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Reading aloud is key

5 February 2007

The Family Reading Campaign recently launched by the National Literacy TrustUK-based organisation which has campaigned since 1993 to improve literacy standards across all age groups. Excellent research information and details of the many initiatives the charity is currently involved in. It also has a useful page of news stories on UK literacy, which links to newsletter in the UK to encourage parental involvement in developing their children's literacy skills provides useful information which is internationally applicable.

You might ask why parents should become involved in their children's literacy activities? Isn't that the schools' job? The evidence shows that the benefits of parents' involvement is overwhelming. It positively affects the child's academic performance throughout the school years, leading to higher academic achievement, greater cognitive competence and greater problem-solving skills, as well as greater enjoyment of school, better attendance and fewer behavioural problems at school.

In particular reading with parents was highlighted and parental involvement in their child's reading has been found to be the most important determinant of language and emerging literacy amongst children. Amazingly, it is a more powerful force than social class, family size or level of parental education.

This ties in with the campaign by the current Children's Laureate, Jacqueline Wilson, to encourage parents to read aloud with their children. When she was appointed, the new Laureate said: 'I want to use this time to spread the word about reading. I want to make children feel that reading is cool and enjoyable and not boring, and I'm going to do my hardest to try to convey that.'

Research also shows that the earlier parents become involved in their children's literacy practices, the more profound the results and the longer-lasting the effects and that, of all school subjects, reading is most sensitive to parental influences.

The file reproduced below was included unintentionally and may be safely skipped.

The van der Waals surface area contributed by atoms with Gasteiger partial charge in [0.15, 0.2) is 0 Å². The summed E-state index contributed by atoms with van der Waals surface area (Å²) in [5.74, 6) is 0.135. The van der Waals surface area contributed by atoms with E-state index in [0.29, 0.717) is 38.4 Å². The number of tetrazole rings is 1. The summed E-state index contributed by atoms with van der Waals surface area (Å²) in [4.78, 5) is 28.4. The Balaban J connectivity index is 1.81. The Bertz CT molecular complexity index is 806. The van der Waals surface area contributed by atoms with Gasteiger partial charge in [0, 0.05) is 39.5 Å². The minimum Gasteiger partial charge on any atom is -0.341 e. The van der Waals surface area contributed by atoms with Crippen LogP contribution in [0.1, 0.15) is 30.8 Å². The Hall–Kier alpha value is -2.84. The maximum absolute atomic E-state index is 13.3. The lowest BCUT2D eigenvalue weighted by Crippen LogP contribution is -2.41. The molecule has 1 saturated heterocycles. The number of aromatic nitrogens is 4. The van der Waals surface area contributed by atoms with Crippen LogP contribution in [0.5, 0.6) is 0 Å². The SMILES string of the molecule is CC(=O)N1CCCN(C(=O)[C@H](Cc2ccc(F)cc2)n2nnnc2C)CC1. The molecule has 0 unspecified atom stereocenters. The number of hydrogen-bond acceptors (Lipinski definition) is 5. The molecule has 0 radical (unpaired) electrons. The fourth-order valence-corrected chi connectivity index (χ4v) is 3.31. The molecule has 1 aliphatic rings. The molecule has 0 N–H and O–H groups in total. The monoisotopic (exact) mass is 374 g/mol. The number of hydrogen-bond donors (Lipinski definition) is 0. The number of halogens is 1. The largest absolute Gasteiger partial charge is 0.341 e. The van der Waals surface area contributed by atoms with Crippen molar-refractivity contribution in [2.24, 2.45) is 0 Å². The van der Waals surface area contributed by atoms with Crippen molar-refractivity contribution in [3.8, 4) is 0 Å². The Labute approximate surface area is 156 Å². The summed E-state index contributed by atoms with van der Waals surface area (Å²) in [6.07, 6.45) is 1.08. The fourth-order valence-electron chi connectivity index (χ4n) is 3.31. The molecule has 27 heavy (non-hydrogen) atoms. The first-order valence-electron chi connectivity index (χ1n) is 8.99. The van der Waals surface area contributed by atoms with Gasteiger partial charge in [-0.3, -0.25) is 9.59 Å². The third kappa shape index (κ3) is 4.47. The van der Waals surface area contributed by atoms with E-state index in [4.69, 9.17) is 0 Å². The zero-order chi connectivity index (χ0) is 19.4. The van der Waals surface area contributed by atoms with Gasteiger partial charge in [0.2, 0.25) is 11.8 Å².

The benefits of parental involvement extend beyond literacy and educational achievement. Children whose parents are involved show greater social and emotional development, including greater life satisfaction, greater social adjustment and mental health, develop more supportive relationships and show greater social competence. It is therefore important that parents and carers are aware of the significant contribution they can make to their children's development through involvement in this area.

In the meantime the BBC has launched its biggest ever literacy campaign on its RAW, (Reading and Writing) website, where you can request a free magazine, get advice on improving reading and writing skills, play games and quizzes and test your skills.

Literacy is key to children's development but also to each country's social progress and economic potential. It's good to see the evidence of the difference parents can make and to have online support with working on literacy. But if you want to get started, all you really need is to pick up a book and to start reading with your child.

Family Reading Campaign